The 2012 Michigan Drunk Driving audit showed that traffic deaths resulting from alcohol- and/or drug-related crashes jumped 7.2 percent, from 319 in 2011 to 342 in 2012, while injuries increased from 6,086 to 6,177.  Drug involvement in traffic fatalities increased 6.3 percent, from 127 deaths in 2011 to 135 in 2012, while alcohol involvement climbed 2.6 percent, from 274 to 281. Seventy-four deaths involved both alcohol and drugs and were counted in each category.

The increases come after dramatic drops in all categories in 2011. It should be noted deaths involving alcohol and/or drugs have fallen by 9.8 percent over the past five years. Alcohol-involved traffic deaths have decreased by 11.4 percent since 2008, while drug-involved deaths have declined by 3.6 percent.

“Although 2012 saw increases in impaired driving deaths and injuries, the overall trend in Michigan is a positive one,” said Col. Kriste Kibbey Etue, director of the Michigan State Police (MSP).  “Officers in Michigan have been and will continue to make impaired driving enforcement a priority.”

The Drunk Driving Audit is an annual report issued by the MSP Criminal Justice Information Center and is a collaborative effort between MSP and the Michigan Department of State.

“While the overall decline in injuries and deaths over the last five years is encouraging, the 2012 report shows we must be vigilant and continue to educate drivers about the dangers of driving while under the influence of alcohol and drugs,” said Secretary of State Ruth Johnson. “Law enforcement does an exceptional job and our driver education partners are doing everything they can to educate drivers but it’s going to take all of us working together to save lives and make our roads safe.”

In 2012, officers made 37,182 alcohol and drug-related driving arrests. Male drivers were nearly three times as likely as female drivers to be arrested for impaired driving, with 27,606 men arrested compared to 9,576 women. There were 36,322 persons convicted of operating under the influence of liquor or other impaired driving offenses. Some of these convictions include arrests made in prior years.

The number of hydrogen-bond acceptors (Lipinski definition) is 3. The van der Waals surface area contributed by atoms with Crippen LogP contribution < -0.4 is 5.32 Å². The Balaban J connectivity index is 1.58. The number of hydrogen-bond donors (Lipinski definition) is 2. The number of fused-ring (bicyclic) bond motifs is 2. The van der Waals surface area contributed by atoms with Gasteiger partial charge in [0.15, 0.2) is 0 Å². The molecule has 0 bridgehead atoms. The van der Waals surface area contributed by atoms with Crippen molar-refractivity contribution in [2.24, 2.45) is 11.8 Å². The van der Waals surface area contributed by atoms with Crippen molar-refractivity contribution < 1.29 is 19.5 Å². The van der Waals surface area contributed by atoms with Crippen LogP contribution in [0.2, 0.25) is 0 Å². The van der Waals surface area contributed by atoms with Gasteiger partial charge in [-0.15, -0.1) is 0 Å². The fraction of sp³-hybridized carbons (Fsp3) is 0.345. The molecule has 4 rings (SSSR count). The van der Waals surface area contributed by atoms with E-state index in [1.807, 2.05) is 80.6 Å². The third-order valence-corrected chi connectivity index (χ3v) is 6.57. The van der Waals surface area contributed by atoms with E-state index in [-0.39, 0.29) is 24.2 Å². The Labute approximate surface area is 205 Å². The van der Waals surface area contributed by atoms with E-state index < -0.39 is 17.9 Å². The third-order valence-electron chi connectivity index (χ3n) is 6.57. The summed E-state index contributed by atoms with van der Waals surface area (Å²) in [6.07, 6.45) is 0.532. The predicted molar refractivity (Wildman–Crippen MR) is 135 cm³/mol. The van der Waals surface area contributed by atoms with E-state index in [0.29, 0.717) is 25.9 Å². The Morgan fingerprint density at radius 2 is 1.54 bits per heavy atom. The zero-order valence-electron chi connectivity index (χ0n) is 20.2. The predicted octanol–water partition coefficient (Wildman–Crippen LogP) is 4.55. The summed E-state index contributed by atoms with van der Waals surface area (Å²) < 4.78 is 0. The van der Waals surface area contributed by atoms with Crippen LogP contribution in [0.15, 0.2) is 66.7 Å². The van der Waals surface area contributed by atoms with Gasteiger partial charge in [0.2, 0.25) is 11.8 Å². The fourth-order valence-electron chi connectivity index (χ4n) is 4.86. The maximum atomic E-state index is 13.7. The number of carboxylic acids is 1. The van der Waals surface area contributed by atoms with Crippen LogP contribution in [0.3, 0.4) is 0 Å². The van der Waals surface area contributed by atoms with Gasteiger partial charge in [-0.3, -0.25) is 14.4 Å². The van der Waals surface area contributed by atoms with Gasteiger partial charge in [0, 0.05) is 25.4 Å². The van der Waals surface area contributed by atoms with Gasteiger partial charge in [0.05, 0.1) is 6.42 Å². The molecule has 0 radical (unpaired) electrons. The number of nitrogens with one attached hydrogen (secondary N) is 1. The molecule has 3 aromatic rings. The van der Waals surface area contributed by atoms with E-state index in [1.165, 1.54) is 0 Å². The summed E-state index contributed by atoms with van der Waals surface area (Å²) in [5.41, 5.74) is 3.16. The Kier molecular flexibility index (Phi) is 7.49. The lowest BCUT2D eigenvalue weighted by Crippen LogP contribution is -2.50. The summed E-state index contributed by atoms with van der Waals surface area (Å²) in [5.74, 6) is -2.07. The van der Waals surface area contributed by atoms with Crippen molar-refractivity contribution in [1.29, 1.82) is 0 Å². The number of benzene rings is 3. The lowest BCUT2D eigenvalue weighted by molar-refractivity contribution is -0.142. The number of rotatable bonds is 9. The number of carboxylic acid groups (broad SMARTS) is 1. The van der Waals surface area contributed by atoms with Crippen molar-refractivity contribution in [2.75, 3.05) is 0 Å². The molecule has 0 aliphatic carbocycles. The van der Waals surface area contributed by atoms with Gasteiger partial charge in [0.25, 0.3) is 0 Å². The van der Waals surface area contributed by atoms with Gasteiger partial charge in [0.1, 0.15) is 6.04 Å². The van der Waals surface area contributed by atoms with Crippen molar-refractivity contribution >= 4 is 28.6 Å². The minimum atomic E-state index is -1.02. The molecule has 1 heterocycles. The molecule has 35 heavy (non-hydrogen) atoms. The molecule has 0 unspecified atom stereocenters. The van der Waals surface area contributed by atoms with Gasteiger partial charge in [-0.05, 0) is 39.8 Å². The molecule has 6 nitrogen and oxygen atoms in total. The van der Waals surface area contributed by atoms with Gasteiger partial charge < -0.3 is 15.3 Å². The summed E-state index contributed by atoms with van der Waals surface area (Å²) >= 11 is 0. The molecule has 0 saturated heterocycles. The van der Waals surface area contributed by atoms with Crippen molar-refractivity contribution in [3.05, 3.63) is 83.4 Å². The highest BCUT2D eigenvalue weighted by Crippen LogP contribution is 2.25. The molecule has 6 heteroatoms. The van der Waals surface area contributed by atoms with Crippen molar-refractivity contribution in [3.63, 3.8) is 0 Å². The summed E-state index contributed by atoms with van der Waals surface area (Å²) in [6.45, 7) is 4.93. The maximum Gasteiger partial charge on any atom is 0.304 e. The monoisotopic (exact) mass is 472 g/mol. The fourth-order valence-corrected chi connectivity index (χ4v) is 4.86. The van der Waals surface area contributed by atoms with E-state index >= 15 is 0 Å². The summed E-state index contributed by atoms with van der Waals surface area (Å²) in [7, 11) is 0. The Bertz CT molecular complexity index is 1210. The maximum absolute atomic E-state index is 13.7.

The 2012 Drunk Driving Audit includes county-specific information and is available at Michigan.gov/drunkdrivingaudit.

 

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Statewide spring drunk driving crackdown results in 400 arrests


More than 400 motorists were arrested for drunk driving during a three-week impaired driving crackdown this spring. Of those arrested, 79 were charged under the state’s high blood alcohol content (BAC) law with having a BAC of .17 or higher.

Law enforcement officers from more than 165 agencies conducted stepped up enforcement aimed at curtailing drunk driving during the Drunk Driving. Over the Limit. Under Arrest. crackdown March 13-April 2. This resulted in 8,083 traffic stops and nearly 4,000 citations or arrests, including 281 for other alcohol- and drug-related charges such as open intoxicants.

“Michigan law enforcement agencies take drunk driving very seriously,” said Michael L. Prince, Office of Highway Safety Planning (OHSP) director. “The increased enforcement also provided opportunities to identify other traffic safety violations and resolve unsolved cases.”

In addition to the 405 drunk driving arrests, 214 misdemeanor and felony arrests were made. Officers also issued 148 seat belt and child restraint, 722 speeding and 425 uninsured motorist citations. Five stolen vehicles were recovered, 326 drivers were found to be driving on suspended licenses and 161 fugitives were arrested during the enforcement effort. OHSP coordinated the effort, which was funded with federal highway safety grants, in 26 counties.

In Kalamazoo County, Richland Township officers stopped a suspected drunk driver. That stop resulted in several arrests including possession of drugs, open intoxicants, minor in possession charges and a confession for a recent home invasion.

In the past, OHSP funded March drunk driving efforts focused only on St. Patrick’s Day. A five-year review of crash data indicated alcohol use and failure to buckle up played a significant role in fatal and serious injury crashes during the month and into early April. March included St. Patrick’s Day, many school spring break periods and college basketball tournament games.

Grant-funded counties included: Allegan, Bay, Berrien, Calhoun, Chippewa, Delta, Genesee, Grand Traverse, Houghton, Ingham, Jackson, Kalamazoo, Kent, Livingston, Macomb, Marquette, Monroe, Muskegon, Oakland, Ottawa, Saginaw, St. Clair, Van Buren, Washtenaw, Wayne and Wexford.